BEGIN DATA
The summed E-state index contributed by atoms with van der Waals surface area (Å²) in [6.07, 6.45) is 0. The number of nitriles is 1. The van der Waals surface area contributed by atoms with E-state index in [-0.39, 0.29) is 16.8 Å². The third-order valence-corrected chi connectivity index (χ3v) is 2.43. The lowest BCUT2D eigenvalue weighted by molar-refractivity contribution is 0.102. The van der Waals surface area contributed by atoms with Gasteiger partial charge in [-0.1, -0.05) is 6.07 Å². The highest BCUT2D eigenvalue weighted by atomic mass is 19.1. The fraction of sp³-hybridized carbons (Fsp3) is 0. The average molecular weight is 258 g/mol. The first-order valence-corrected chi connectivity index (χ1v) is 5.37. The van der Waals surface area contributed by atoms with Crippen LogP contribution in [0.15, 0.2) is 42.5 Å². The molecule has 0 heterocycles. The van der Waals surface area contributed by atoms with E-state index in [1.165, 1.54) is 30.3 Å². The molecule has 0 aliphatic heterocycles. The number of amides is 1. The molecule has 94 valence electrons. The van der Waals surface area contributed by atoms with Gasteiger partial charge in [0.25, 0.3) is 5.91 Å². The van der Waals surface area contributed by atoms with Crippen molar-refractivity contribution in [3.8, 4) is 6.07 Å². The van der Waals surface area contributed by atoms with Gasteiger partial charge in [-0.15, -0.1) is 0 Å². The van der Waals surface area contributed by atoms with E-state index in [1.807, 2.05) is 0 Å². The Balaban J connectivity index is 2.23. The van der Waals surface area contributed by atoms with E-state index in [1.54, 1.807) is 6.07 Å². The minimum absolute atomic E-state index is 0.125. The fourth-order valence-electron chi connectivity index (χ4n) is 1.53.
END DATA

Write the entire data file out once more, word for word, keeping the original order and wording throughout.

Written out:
The summed E-state index contributed by atoms with van der Waals surface area (Å²) in [6.07, 6.45) is 0. The number of nitriles is 1. The van der Waals surface area contributed by atoms with E-state index in [-0.39, 0.29) is 16.8 Å². The third-order valence-corrected chi connectivity index (χ3v) is 2.43. The lowest BCUT2D eigenvalue weighted by molar-refractivity contribution is 0.102. The van der Waals surface area contributed by atoms with Gasteiger partial charge in [-0.1, -0.05) is 6.07 Å². The highest BCUT2D eigenvalue weighted by atomic mass is 19.1. The fraction of sp³-hybridized carbons (Fsp3) is 0. The average molecular weight is 258 g/mol. The first-order valence-corrected chi connectivity index (χ1v) is 5.37. The van der Waals surface area contributed by atoms with Crippen LogP contribution in [0.15, 0.2) is 42.5 Å². The molecule has 0 heterocycles. The van der Waals surface area contributed by atoms with E-state index in [1.165, 1.54) is 30.3 Å². The molecule has 0 aliphatic heterocycles. The number of amides is 1. The molecule has 94 valence electrons. The van der Waals surface area contributed by atoms with Gasteiger partial charge in [0.25, 0.3) is 5.91 Å². The van der Waals surface area contributed by atoms with Crippen molar-refractivity contribution in [3.8, 4) is 6.07 Å². The van der Waals surface area contributed by atoms with Gasteiger partial charge in [-0.15, -0.1) is 0 Å². The van der Waals surface area contributed by atoms with E-state index in [1.807, 2.05) is 0 Å². The Balaban J connectivity index is 2.23. The van der Waals surface area contributed by atoms with E-state index in [1.54, 1.807) is 6.07 Å². The minimum absolute atomic E-state index is 0.125. The fourth-order valence-electron chi connectivity index (χ4n) is 1.53.